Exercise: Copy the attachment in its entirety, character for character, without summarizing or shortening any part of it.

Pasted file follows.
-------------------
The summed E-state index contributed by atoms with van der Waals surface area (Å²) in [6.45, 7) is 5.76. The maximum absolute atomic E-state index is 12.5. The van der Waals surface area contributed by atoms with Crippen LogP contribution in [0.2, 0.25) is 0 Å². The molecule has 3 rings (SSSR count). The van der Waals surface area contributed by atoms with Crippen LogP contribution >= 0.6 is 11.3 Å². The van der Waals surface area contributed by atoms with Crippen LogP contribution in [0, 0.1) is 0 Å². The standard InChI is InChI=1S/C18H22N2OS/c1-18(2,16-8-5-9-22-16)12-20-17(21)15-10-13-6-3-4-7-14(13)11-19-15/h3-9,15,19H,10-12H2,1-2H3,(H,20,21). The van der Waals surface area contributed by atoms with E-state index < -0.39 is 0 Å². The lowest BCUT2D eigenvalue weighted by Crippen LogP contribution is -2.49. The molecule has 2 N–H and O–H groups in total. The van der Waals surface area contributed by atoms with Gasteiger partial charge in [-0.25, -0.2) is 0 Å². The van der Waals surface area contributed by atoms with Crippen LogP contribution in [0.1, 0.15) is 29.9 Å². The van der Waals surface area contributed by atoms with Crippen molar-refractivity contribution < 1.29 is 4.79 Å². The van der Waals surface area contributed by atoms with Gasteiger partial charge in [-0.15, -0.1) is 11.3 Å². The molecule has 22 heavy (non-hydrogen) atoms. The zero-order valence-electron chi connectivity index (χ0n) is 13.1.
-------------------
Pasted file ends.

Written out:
The summed E-state index contributed by atoms with van der Waals surface area (Å²) in [6.45, 7) is 5.76. The maximum absolute atomic E-state index is 12.5. The van der Waals surface area contributed by atoms with Crippen LogP contribution in [0.2, 0.25) is 0 Å². The molecule has 3 rings (SSSR count). The van der Waals surface area contributed by atoms with Crippen LogP contribution >= 0.6 is 11.3 Å². The van der Waals surface area contributed by atoms with Crippen LogP contribution in [0, 0.1) is 0 Å². The standard InChI is InChI=1S/C18H22N2OS/c1-18(2,16-8-5-9-22-16)12-20-17(21)15-10-13-6-3-4-7-14(13)11-19-15/h3-9,15,19H,10-12H2,1-2H3,(H,20,21). The van der Waals surface area contributed by atoms with E-state index < -0.39 is 0 Å². The lowest BCUT2D eigenvalue weighted by Crippen LogP contribution is -2.49. The molecule has 2 N–H and O–H groups in total. The van der Waals surface area contributed by atoms with Gasteiger partial charge in [-0.25, -0.2) is 0 Å². The van der Waals surface area contributed by atoms with Crippen LogP contribution in [0.1, 0.15) is 29.9 Å². The van der Waals surface area contributed by atoms with Crippen molar-refractivity contribution < 1.29 is 4.79 Å². The van der Waals surface area contributed by atoms with Gasteiger partial charge in [-0.15, -0.1) is 11.3 Å². The molecule has 22 heavy (non-hydrogen) atoms. The zero-order valence-electron chi connectivity index (χ0n) is 13.1.